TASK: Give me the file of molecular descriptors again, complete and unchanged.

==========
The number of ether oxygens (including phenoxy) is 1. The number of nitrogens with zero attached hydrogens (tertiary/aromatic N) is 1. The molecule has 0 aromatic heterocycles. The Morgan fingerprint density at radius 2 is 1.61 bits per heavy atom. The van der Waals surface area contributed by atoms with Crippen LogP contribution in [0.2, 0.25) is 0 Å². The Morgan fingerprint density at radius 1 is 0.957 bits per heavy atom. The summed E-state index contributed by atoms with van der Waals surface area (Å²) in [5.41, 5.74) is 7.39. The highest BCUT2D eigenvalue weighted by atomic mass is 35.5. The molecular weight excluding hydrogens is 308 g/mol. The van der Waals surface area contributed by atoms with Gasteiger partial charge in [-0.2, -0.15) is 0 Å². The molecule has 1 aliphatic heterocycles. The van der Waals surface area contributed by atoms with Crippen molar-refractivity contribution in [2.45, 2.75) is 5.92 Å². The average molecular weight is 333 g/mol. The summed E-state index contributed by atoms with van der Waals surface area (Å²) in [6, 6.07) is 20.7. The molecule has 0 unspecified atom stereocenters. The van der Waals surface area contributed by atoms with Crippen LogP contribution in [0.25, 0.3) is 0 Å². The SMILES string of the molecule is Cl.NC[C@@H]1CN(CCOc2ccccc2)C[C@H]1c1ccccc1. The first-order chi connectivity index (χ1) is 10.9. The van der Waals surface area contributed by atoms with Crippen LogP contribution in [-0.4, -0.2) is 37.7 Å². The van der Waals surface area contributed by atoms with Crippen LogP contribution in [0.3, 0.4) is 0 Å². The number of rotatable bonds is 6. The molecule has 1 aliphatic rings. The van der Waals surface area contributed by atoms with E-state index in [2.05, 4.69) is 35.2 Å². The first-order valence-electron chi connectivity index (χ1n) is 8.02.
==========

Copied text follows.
The number of ether oxygens (including phenoxy) is 1. The number of nitrogens with zero attached hydrogens (tertiary/aromatic N) is 1. The molecule has 0 aromatic heterocycles. The Morgan fingerprint density at radius 2 is 1.61 bits per heavy atom. The van der Waals surface area contributed by atoms with Crippen LogP contribution in [0.2, 0.25) is 0 Å². The Morgan fingerprint density at radius 1 is 0.957 bits per heavy atom. The summed E-state index contributed by atoms with van der Waals surface area (Å²) in [5.41, 5.74) is 7.39. The highest BCUT2D eigenvalue weighted by atomic mass is 35.5. The molecular weight excluding hydrogens is 308 g/mol. The van der Waals surface area contributed by atoms with Gasteiger partial charge in [-0.2, -0.15) is 0 Å². The molecule has 1 aliphatic heterocycles. The van der Waals surface area contributed by atoms with Crippen molar-refractivity contribution in [2.45, 2.75) is 5.92 Å². The average molecular weight is 333 g/mol. The summed E-state index contributed by atoms with van der Waals surface area (Å²) in [6, 6.07) is 20.7. The molecule has 0 unspecified atom stereocenters. The van der Waals surface area contributed by atoms with Crippen LogP contribution in [0.25, 0.3) is 0 Å². The SMILES string of the molecule is Cl.NC[C@@H]1CN(CCOc2ccccc2)C[C@H]1c1ccccc1. The first-order chi connectivity index (χ1) is 10.9. The van der Waals surface area contributed by atoms with Crippen LogP contribution in [-0.4, -0.2) is 37.7 Å². The van der Waals surface area contributed by atoms with Crippen LogP contribution in [0.3, 0.4) is 0 Å². The number of rotatable bonds is 6. The molecule has 1 aliphatic rings. The van der Waals surface area contributed by atoms with E-state index in [2.05, 4.69) is 35.2 Å². The first-order valence-electron chi connectivity index (χ1n) is 8.02.